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Property Assessment

March 19, 2006 | Sam Quinones, Times Staff Writer
The upcoming election here will attract national attention as residents vote on who will lead their reconstruction. But beneath the hullabaloo is an obscure, less riveting issue that advocates of change say could be just as big a step in helping the city reinvent itself. Now is the time, they say, to revamp the city's antiquated system of property assessment, a system that some view as wasting money and encouraging cronyism.
February 22, 2006 | Dan Weikel, Times Staff Writer
A small church that has served the deaf community in Riverside County for decades will receive more than $4.5 million to settle allegations that Caltrans grossly undervalued the congregation's property when it was condemned to make way for new ramps on Interstate 215. Calvary Deaf Church and Caltrans resolved their dispute Tuesday shortly after Superior Court Judge Gloria Trask tentatively ruled that Caltrans' original appraisal of $1.65 million was flawed and outdated.
June 16, 2005 | David Reyes, Times Staff Writer
A planned three-year project by the Orange County assessor's office to inspect nearly half of the county's parcels for unreported property improvements, which could result in higher tax bills, was put on hold Wednesday by county supervisors. The board held off approving the project after Chairman Bill Campbell expressed concern that field investigators might act like the Gestapo in their countywide search for building improvements made without the county's knowledge. County Assessor Webster J.
October 20, 2004 | Dave McKibben, Times Staff Writer
Residents of northern Mission Viejo overwhelmingly rejected an assessment tax that would have buried 3.1 miles of new power lines, City Manager Dennis Wilberg said Tuesday. Of about 2,700 ballots cast by property owners, 82% were against creating an assessment district, Wilberg said. The $10.8-million project would have cost property owners $154 to $3,083 each over a 20-year period.
October 6, 2004 | From Times Staff Reports
A judge Tuesday denied a request by victims of alleged clergy sexual abuse to void the transfer of property within the Roman Catholic Diocese of San Diego. A Los Angeles County Superior Court judge said the attorney for the alleged victims failed to prove that the diocese was trying to hide potential assets from people suing the diocese. A church lawyer said the diocese's action was part of a deal to finance the construction of a church school.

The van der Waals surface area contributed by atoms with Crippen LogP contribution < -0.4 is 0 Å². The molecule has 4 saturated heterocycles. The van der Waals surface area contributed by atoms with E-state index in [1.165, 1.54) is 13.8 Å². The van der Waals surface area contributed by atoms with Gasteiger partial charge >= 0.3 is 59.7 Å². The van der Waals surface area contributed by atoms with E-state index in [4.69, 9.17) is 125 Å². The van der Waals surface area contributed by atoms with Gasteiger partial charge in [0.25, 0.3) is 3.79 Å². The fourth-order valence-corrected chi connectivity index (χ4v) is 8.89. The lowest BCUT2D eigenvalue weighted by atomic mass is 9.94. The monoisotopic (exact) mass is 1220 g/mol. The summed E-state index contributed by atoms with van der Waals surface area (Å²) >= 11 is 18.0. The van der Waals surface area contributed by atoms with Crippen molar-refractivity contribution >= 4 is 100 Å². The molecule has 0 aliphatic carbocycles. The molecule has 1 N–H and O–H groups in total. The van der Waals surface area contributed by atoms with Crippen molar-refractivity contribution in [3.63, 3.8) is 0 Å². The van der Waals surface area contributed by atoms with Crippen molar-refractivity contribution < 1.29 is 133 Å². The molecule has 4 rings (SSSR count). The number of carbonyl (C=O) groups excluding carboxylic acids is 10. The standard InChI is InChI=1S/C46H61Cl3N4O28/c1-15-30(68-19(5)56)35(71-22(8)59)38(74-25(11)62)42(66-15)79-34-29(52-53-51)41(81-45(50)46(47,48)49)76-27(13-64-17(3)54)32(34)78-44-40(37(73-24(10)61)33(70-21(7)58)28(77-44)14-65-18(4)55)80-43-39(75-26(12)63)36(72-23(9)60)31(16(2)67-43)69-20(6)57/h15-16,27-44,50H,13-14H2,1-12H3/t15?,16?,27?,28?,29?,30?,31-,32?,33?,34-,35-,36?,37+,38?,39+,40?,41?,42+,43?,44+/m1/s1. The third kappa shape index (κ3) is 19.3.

August 12, 2004 | Regine Labossiere, Times Staff Writer
Stepping up its battle against West Nile, the Los Angeles City Council on Wednesday unanimously approved new rules that would allow officials to issue fines of up to $1,000 a day on residents who don't remove dirty standing water from their property. The rules, among the first of their kind in the state, would allow local vector control officials to enter private property with recorded mosquito problems and clean stagnant water if the owners won't do it themselves.
July 29, 2004 | Sue Fox, Times Staff Writer
Los Angeles County's red-hot housing market drove property assessments to a record high this year, notching a $55.3-billion increase over 2003, the county assessor's office reported Wednesday. The factors fueling the increase -- a brisk seller's market, low interest rates, a scarcity of land available for development and stiff competition among buyers for starter homes -- are familiar to anyone shopping for a house. Property assessments reached $781 billion as of Jan. 1, a 7.
July 28, 2004 | From a Times Staff Writer
Ventura County property owners by a wide margin have approved a $4-per-home hike in their annual mosquito-control assessment, officials said Tuesday. Nearly 71% of property owners who returned ballots, mailed to their homes, gave their approval, said Robert Gallagher, county director of Environmental Health. The measure needed only majority support for enactment. The increase will raise an estimated $857,000 the first year to make up a funding shortfall in the program.
July 22, 2004 | Stuart Pfeifer, Times Staff Writer
The California Supreme Court spared state and local governments a potentially devastating blow Wednesday when it upheld the method that Orange and many other counties use to assess property taxes. The court declined to review an appeals court's decision that found Orange County did not violate Proposition 13 when it retroactively raised taxes to make up for down years in the real estate market.
July 17, 2004 | David Haldane, Times Staff Writer
The assessed value of Orange County property totals about $308.6 billion, up 8.7% over last year, officials said Friday. The added $24.7 billion in value, they said, represents the largest increase in 28 years. The report, from the office of Orange County Assessor Webster J. Guillory, also found that Irvine remains the city with the highest total property value, assessed at $29.6 billion -- a 10.9% increase over last year. Anaheim, meanwhile, dropped to No. 3 with total assessments of $26.
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